Since the 2012 Flight-Plus Atol reform, travel agents putting together packages have needed to protect themselves through insurance in the event of the collapse of a supplier.

But with most insurers shying away from exposing themselves to what is seen as a risky area, demand for such cover has not been met by increased supply.

So news that one of just two suppliers in this market, Nevis-registered Northern and Western Insurance Company (NWIC), has had its licence suspended in August due to a failed London property development, was serious.

However, two more suppliers – Commodore Insurance Company, also Nevis-registered, and New Zealand-based CBL Insurance – have stepped in to plug the gap, and the trade has been left weighing up the relative merits of these two overseas newcomers.

Hays Travel and The Travel Network Group, parent of Worldchoice and TTA, agreed to switch to Commodore, while Rock Insurance and Advantage Financial Services have gone with CBL, via a UK joint management team MGA Cover Services.

As agents assess these new entrants the same concerns about their financial robustness, and therefore likelihood that claims will be paid, that were originally raised about NWIC have surfaced.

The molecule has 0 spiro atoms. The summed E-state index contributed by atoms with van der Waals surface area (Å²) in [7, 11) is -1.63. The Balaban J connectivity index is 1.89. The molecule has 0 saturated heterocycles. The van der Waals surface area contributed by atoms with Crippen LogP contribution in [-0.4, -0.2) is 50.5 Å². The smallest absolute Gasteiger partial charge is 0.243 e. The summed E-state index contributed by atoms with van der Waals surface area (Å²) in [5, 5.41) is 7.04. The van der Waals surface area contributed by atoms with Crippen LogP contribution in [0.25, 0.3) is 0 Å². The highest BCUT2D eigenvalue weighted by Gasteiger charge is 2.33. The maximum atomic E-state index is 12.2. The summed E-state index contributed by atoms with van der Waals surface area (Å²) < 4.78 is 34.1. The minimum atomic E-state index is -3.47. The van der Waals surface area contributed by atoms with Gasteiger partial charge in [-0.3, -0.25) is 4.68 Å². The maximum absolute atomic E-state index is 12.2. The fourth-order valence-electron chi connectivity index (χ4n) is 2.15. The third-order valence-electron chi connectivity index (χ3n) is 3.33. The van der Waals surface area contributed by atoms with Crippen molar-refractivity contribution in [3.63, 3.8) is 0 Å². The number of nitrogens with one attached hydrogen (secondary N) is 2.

But over the last three-and-a-half years NWIC was said to have proved itself as a reliable insurer, paying claims on time and adapting their policies to suit the specific requirements of the travel industry.

However, for some observers the NWIC suspension comes at an interesting time for travel which ought to focus agents’ minds on making sure that the cover they have in place does not just satisfy the regulators but ensures they are not left exposed.

Should the worst happen and a major airline fail agents selling Flight-Plus will be legally bound to pay for replacement flights or reimburse the cost of the lost holiday out of their own cash flow.

This would be potentially ruinous for most small agents, especially if they can’t necessarily rely on their Suppler Failure Insurance provider paying out and they have to reimburse customers before any other form of cover like credit card recharges can be called on.

Steve Endacott, an investor in Rock Insurance, fears paucity of supply in this area allied with a lack of due diligence being done on insurance providers could leave agents at risk.

“The Flight-Plus Atol regulations effectively formed a ‘human shield’, of travel agents in front of the Atol scheme, to protect it from another major airline collapse after the pain it took from the XL Airways failure.

“If the unthinkable happened, the regulations clearly state that the Flight-Plus Atol holder must replace the flight element of the package they have sold at their own expense or allow the customers to cancel the whole holiday and receive a full refund.

“I personally think that the biggest issue facing retailers in the event of a major airline’s collapse is the cash flow hit. The CAA under Flight-Plus rules has placed them literally between a rock and a hard place.”

According to industry insiders there are still unpaid claims dating back to when Amtrust, the US-based giant, was providing cover to the UK trade.